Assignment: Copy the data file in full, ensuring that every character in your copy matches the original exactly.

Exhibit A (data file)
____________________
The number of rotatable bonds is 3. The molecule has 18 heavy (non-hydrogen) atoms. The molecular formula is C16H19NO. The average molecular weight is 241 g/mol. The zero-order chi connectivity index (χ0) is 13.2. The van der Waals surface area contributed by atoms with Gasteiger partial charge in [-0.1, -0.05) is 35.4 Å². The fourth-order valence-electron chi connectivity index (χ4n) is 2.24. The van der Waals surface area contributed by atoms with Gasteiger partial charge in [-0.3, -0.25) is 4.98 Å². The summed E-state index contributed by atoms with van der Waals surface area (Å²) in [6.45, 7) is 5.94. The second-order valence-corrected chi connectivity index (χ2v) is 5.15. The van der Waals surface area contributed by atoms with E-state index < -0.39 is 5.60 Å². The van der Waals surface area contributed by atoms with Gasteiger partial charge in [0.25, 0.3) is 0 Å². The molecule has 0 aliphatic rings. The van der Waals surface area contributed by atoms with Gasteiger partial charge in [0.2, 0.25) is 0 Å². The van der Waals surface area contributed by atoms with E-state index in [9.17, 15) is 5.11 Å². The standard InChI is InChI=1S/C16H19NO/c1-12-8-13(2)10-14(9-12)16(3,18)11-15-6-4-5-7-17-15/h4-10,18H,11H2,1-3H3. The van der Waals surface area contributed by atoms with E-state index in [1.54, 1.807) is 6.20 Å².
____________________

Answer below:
The number of rotatable bonds is 3. The molecule has 18 heavy (non-hydrogen) atoms. The molecular formula is C16H19NO. The average molecular weight is 241 g/mol. The zero-order chi connectivity index (χ0) is 13.2. The van der Waals surface area contributed by atoms with Gasteiger partial charge in [-0.1, -0.05) is 35.4 Å². The fourth-order valence-electron chi connectivity index (χ4n) is 2.24. The van der Waals surface area contributed by atoms with Gasteiger partial charge in [-0.3, -0.25) is 4.98 Å². The summed E-state index contributed by atoms with van der Waals surface area (Å²) in [6.45, 7) is 5.94. The second-order valence-corrected chi connectivity index (χ2v) is 5.15. The van der Waals surface area contributed by atoms with E-state index < -0.39 is 5.60 Å². The van der Waals surface area contributed by atoms with Gasteiger partial charge in [0.25, 0.3) is 0 Å². The molecule has 0 aliphatic rings. The van der Waals surface area contributed by atoms with Gasteiger partial charge in [0.2, 0.25) is 0 Å². The van der Waals surface area contributed by atoms with E-state index in [9.17, 15) is 5.11 Å². The standard InChI is InChI=1S/C16H19NO/c1-12-8-13(2)10-14(9-12)16(3,18)11-15-6-4-5-7-17-15/h4-10,18H,11H2,1-3H3. The van der Waals surface area contributed by atoms with E-state index in [1.54, 1.807) is 6.20 Å².